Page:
gets one thumb up from me, as well as a few fingers wiggling sporadically, and
a few that aren’t too thrilled. The mixture of music is unusual but should
appease a greater number of gamers, though the overall collection of songs
leaves a lot to be desired.
The sound effects, on the
other hand, will appease no one. Some gamers might appreciate their realistic
sound. I hear none of that. I only hear the fact that it is LOUD. It drowns
out all the music. What’s the point of that? You can adjust the music and
sound effects volume, but it wasn’t long before the sound effects were down to
0 and the music was at 100%. We want the PSP to function as a music player,
not a sound effects machine.
The first-person view.
Flawed but still furious,
ATV Offroad Fury: Blazin’ Trails is blazin’ with excitement. I love
everything but the controls. Once I played for a while, I discovered that
that was the only real, significant flaw. It’s impossible to get past
entirely, meaning the game can’t score as high as most people would like it to
score before deciding that it’s worth checking out. If 7.8 isn’t high enough
for you, that’s your mistake. Some of the best games out there don’t receive
8s, 9s or 10s (do we ever award a perfect 10? Seriously, ever?). Remember
It’s fast. It’s
intense. It’s got competitive racers that don’t give up. And it’s without
fog or pop-up, giving the player plenty of visual depth before tackling
corners. What it doesn’t have is perfect controls. They’re slippery, and
oftentimes make it extremely difficult to win without over or under-steering.
You really have to master how the game is going to react to each situation and
adjust your skills to match. It’s a pain, and makes the experience less than
what it could have been.
flawed. My eyes instantly compared this version to the PS2 versions (I know
it’s unfair, but it’s a natural reflex. Besides, Sony intends for the PSP to
be a portable PS2, so we’re going to expect PS2-quality visuals). When I got
past the initial scrutinizing process, Blazin’ Trails looked great. All the
important stuff is there (lots of polygons, no fog, and although there’s a lot
of jaggies, you don’t notice ‘m too much).
Good + bad = ???
Blazin’ Trails has an interesting soundtrack and an annoying sound effects
machine that should be muted as soon as you start playing (this can be done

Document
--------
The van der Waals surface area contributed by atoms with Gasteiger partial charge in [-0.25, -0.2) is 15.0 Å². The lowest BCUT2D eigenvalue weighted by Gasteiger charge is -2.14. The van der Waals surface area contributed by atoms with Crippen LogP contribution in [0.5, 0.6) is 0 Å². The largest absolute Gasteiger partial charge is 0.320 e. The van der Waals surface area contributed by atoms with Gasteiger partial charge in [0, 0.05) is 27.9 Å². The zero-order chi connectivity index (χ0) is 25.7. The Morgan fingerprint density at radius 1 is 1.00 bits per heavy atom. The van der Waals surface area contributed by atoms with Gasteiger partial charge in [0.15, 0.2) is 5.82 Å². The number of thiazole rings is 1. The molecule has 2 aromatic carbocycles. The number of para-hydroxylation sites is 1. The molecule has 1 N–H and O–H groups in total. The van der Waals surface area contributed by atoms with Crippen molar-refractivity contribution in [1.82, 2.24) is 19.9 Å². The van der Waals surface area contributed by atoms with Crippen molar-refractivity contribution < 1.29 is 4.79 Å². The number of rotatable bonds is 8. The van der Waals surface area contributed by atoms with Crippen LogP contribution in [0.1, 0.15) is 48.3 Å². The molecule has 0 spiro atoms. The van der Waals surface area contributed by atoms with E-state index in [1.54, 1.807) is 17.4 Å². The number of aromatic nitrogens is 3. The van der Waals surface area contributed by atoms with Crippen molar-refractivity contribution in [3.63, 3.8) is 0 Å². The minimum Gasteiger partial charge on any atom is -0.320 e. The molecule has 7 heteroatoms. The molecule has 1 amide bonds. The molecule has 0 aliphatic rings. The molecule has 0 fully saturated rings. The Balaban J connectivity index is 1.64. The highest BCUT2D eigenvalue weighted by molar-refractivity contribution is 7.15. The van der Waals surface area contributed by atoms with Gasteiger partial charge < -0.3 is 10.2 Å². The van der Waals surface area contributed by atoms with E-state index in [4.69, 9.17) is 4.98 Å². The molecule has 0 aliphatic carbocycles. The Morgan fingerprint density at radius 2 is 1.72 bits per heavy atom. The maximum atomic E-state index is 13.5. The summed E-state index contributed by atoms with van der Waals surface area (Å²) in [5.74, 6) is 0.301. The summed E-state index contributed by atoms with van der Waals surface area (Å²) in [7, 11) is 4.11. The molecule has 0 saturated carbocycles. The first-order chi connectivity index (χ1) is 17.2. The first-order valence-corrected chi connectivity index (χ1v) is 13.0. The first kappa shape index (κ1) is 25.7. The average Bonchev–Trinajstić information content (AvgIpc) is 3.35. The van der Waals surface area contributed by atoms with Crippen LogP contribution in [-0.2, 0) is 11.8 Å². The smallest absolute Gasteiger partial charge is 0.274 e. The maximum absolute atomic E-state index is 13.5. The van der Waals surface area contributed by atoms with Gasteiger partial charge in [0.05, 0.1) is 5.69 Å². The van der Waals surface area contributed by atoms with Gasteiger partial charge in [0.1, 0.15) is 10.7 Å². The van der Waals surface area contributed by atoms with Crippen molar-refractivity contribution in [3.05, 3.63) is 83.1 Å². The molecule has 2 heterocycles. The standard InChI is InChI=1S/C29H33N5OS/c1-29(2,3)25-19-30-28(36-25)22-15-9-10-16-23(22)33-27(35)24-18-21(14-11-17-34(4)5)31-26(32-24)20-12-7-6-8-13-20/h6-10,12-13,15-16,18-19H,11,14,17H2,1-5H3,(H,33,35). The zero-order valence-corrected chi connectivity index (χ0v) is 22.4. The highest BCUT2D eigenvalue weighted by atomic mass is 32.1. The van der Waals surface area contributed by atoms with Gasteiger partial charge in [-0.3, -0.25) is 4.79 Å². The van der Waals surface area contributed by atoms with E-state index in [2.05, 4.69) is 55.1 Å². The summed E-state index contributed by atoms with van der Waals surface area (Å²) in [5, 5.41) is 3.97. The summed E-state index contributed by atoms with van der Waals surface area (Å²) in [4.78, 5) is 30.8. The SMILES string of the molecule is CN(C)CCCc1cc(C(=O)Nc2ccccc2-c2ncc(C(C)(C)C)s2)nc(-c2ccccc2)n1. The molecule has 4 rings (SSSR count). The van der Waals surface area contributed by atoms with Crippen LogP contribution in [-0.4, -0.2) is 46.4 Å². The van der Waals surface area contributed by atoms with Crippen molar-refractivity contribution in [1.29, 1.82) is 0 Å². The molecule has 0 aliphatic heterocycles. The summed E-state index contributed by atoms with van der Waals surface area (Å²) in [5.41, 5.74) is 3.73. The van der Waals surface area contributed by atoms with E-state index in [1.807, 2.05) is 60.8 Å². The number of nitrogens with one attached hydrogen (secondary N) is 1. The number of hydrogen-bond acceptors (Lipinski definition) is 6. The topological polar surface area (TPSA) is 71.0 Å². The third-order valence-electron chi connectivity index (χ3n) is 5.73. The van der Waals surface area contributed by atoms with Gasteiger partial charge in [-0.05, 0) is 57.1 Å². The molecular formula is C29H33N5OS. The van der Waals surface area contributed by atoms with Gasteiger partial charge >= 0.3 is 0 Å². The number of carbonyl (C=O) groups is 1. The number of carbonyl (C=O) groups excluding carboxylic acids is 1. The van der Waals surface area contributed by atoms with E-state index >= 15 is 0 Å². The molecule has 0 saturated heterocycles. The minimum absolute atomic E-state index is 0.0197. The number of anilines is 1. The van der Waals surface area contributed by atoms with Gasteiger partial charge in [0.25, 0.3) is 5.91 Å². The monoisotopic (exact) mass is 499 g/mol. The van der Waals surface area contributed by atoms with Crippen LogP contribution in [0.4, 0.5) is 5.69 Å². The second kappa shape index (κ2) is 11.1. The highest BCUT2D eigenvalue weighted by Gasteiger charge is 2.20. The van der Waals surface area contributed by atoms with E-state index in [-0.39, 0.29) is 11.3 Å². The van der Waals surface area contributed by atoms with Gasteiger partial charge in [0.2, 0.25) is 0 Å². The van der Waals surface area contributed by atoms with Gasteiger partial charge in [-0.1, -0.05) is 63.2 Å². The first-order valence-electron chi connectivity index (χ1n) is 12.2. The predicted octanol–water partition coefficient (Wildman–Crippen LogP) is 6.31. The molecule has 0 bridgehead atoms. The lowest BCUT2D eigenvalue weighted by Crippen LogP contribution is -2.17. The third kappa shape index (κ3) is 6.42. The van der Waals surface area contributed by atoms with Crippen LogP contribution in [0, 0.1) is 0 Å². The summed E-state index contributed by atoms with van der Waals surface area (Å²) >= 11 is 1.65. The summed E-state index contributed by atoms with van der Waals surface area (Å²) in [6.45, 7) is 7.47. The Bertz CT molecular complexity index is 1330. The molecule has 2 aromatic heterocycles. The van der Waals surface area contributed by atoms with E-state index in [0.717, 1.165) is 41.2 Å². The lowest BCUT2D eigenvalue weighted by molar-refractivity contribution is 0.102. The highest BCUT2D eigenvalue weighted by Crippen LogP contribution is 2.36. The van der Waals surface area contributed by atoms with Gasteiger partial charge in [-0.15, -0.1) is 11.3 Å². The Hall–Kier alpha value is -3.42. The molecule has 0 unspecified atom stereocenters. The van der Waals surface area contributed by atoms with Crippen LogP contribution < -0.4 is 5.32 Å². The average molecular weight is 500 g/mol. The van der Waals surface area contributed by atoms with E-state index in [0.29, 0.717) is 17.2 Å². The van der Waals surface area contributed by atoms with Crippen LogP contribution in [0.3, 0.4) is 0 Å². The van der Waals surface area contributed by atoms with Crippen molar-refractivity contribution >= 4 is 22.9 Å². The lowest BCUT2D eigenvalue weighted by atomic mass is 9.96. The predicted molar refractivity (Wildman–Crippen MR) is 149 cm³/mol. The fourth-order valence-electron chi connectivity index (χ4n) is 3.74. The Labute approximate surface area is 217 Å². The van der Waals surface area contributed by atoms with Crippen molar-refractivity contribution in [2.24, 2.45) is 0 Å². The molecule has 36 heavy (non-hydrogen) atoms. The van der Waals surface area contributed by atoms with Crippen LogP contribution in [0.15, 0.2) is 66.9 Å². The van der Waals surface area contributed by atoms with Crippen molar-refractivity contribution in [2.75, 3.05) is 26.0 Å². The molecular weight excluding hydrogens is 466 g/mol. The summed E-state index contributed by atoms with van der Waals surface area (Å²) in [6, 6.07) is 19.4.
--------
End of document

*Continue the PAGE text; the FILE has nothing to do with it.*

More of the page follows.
via the menu screen during any race by pressing start and clicking on the
audio options). The reason for me calling the soundtrack “interesting” and
not “brilliant” or “wildly entertaining,” is because it has a wide range of
songs from a wide range of rock genres (punk, metal, traditional, etc.). Some
are good, some are bad, but all seem to run on a pre-set track that means
you’ll hear a few specific songs more than the rest. I guess that explains
why they included a skip audio track feature.
Who let the
Cheetahs out? These guys are fast. And dedicated! They’re good at
cornering, combo-ing, and they’re even better at taking the lead and rubbing
it in your face. They’ll make most of your friends look like terrible drivers
for a week or two, assuming they can improve their skills in that amount of
is, thankfully, a way to overtake the competition and look like a pro while
doing it. Figuring out how – that’s the fun part.
More of what you
love, plus an all-new soundtrack and slippery controls. I’m all for the first
part (“more of what you love”), but did we really need the other two
For you, your
friends, and that smelly kid who doesn’t shower. Thanks to Wi-Fi and Blazin’
Trails’s four-player racing mode, you can engage in multiplayer enjoyment
without having to be in the same room (or even the same state) as those who
don’t have good hygiene. Now if only I could find a way to not be in the room
with myself when I don’t feel like showering…
Rev your engines,
turn off the sound, crank the music and speed off into the sunset. Or a
rainstorm. Or in any weather, climate or condition you please. ATV Offroad
Fury: Blazin’ Trails is the imperfect game you can’t put down.